“The guns of the resistance are never used against other Palestinians, and the police are a part of the people. The guns of the resistance are never used to solve internal problems. Those who truly are involved in the resistance are not involved in internal chaos. That is unacceptable.”
But he also sees the proliferation of arms as the result of corruption in the security forces.
“Many of those involved in armed criminal activities are members of the security forces, and I blame the lack of a clean leadership in the security forces for not disarming such criminals. This chaos is a result of corruption.”
Abbas, says Jouma’, has focused on corruption in the political echelons, but needs to look at corruption in the security forces. “I believe this will be a serious test for Abu Mazen. To remove these people will be instrumental to institute the serious changes he says he wants to institute.”
He also acknowledges that reform will not be painless and one signal that they are indeed taking place will be an increase, in the short term, in what everyone calls the “chaos”.
“There are people interested in maintaining the status quo. They have benefited from the corruption, and they are resisting change. But this is not just about changing leaders, it is about setting clear programs for real change.”
Jouma’, before the Intifada an elected Nablus Fateh leader, says he considers himself part of the so-called young guard in Fateh. The fact that the leadership of the police is Fateh and the group involved in Friday’s shooting is also Fateh does not escape him.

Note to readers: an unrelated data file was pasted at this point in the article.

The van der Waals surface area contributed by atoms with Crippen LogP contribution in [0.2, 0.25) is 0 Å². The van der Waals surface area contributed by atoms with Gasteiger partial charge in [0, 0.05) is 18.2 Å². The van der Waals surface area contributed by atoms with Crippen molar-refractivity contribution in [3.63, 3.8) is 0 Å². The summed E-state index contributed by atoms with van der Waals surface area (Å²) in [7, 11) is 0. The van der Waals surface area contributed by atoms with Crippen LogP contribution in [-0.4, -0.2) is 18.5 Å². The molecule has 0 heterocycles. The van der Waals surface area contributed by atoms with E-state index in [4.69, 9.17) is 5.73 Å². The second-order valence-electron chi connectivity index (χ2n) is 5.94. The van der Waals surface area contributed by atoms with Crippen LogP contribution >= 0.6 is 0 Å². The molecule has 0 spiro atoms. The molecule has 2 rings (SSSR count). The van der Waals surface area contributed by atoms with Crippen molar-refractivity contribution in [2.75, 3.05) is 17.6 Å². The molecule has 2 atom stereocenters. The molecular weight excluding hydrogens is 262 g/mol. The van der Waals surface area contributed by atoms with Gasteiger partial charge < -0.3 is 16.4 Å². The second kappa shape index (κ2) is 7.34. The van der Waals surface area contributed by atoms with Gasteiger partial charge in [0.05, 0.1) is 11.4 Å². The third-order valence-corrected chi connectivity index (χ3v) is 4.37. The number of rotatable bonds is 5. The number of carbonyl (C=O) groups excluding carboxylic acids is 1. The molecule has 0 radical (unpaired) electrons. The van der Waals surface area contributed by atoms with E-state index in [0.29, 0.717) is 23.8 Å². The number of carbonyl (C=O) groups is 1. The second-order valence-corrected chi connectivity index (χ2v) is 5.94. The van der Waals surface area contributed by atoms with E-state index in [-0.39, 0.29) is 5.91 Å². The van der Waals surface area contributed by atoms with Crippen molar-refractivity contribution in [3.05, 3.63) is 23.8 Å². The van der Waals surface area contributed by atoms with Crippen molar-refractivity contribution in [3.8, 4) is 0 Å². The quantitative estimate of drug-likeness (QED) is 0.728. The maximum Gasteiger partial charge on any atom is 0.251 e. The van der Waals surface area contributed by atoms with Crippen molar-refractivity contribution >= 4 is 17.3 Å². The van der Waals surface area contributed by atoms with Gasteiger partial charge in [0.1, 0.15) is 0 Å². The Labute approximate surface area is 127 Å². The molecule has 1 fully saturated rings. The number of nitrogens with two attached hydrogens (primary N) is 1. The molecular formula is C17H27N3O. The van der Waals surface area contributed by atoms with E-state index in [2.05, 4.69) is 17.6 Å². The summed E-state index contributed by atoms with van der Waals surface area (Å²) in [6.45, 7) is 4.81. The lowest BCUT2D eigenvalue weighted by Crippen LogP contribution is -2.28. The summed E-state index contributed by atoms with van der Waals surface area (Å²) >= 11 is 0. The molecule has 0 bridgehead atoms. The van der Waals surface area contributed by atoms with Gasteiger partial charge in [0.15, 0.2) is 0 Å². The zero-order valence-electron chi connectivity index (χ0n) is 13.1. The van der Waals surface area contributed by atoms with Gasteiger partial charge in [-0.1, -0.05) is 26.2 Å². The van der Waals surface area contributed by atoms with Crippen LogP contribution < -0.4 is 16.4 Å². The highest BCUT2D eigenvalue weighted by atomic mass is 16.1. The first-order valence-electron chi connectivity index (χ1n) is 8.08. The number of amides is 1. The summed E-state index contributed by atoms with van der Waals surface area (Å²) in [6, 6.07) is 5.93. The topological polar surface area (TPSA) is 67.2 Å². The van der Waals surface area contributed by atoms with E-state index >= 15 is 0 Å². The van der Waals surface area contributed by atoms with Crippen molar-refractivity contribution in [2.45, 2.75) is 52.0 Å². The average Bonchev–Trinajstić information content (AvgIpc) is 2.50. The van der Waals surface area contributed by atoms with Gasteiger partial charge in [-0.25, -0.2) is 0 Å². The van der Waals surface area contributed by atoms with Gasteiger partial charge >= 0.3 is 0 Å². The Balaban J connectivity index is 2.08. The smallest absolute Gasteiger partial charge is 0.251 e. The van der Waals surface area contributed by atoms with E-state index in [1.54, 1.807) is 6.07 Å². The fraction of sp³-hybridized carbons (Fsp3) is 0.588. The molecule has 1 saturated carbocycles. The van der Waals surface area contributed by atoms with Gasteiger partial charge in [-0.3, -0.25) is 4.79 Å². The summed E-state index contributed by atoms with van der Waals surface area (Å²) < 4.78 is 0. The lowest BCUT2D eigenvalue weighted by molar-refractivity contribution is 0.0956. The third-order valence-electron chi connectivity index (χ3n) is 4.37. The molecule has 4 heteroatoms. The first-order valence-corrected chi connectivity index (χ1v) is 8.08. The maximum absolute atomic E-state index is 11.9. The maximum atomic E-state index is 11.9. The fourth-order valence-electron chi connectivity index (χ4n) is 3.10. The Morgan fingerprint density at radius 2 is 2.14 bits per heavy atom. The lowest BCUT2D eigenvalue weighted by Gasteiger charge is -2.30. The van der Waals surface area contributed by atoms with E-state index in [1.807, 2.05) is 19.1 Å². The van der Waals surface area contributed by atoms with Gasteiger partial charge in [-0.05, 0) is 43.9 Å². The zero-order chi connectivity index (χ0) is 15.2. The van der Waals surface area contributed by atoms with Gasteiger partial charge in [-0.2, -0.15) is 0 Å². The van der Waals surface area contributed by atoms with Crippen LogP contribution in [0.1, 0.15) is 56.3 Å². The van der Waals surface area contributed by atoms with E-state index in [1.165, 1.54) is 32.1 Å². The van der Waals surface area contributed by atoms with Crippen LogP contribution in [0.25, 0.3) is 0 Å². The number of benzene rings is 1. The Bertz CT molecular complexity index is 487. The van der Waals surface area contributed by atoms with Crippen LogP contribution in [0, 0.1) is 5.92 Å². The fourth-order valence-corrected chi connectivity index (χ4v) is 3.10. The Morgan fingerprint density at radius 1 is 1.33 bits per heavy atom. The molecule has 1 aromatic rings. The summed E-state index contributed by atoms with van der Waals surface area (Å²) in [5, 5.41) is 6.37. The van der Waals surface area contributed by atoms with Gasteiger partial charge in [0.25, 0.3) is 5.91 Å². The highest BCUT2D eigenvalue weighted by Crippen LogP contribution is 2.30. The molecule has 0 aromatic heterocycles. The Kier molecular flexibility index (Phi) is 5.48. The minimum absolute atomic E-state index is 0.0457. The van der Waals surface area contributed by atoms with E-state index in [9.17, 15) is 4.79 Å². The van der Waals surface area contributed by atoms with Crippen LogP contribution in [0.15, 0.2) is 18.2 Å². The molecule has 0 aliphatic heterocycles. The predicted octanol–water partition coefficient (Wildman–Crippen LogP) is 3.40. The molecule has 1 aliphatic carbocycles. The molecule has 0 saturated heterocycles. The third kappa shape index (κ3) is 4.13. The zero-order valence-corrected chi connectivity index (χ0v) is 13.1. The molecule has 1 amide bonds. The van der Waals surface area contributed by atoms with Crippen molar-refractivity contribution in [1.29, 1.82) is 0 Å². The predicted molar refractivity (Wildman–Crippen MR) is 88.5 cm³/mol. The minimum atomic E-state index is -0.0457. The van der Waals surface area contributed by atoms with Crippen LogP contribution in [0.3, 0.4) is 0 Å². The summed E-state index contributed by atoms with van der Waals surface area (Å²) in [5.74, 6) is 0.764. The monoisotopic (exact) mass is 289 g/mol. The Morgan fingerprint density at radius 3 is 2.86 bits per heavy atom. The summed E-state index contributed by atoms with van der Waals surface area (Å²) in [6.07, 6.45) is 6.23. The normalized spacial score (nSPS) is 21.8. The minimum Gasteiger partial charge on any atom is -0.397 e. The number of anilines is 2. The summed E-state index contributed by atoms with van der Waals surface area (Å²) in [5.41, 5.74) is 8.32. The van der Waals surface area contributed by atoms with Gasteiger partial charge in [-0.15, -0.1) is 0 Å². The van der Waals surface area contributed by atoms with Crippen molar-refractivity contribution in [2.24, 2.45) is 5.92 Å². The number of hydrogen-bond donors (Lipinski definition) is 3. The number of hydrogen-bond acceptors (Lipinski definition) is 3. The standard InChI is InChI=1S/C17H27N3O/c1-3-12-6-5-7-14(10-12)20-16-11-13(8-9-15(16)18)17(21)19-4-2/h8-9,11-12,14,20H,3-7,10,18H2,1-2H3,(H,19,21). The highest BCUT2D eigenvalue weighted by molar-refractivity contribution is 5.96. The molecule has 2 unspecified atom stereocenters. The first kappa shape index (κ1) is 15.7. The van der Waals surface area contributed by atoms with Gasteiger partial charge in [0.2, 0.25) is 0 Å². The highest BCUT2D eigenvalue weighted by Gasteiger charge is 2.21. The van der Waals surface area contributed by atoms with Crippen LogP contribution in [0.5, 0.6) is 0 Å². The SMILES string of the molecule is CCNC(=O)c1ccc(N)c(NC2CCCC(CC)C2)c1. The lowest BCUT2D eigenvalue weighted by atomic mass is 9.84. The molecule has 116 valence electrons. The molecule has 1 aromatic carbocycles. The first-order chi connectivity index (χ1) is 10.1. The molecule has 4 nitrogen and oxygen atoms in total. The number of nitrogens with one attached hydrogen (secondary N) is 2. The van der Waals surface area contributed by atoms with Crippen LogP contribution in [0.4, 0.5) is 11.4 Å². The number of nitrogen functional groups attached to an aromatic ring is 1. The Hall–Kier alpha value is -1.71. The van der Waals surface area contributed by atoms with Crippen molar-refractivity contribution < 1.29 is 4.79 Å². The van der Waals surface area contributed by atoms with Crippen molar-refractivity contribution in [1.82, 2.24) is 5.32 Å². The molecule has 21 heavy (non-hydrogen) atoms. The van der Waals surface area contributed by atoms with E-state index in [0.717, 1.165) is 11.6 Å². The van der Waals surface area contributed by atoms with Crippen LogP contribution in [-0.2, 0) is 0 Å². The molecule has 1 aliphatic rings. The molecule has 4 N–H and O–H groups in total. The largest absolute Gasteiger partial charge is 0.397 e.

“Most of the corruption in the PA comes from Fateh, because Fateh makes up most of the PA. In the next [Fateh] elections we are hoping for new faces who can implement the mechanisms of change.”
Nasser, meanwhile, says civil society groups in Nablus have petitioned President Mahmoud Abbas to investigate the matter.
“We want to remind him of the promises he made to Nablus when he came here [during presidential campaigning]. He promised law and order and said Nablus was in his heart. As someone said yesterday, he might find Nablus in his throat instead.”
This article was first published on 9 March 2005 in Palestine Report Online, a project of the Jerusalem Media and Communications Center in Jerusalem, and is reprinted with permission. Palestine Report Online is a continuation of the print Palestine Report, which was established over twelve years ago as a means of informing English-speakers about Palestinians and their daily lives in the context of the ongoing Israeli-Palestinian conflict.Also in this week’s edition: PR investigates yet another report on Palestinian curricula and finds Gaza families moving back to houses and land abandoned during the Intifada.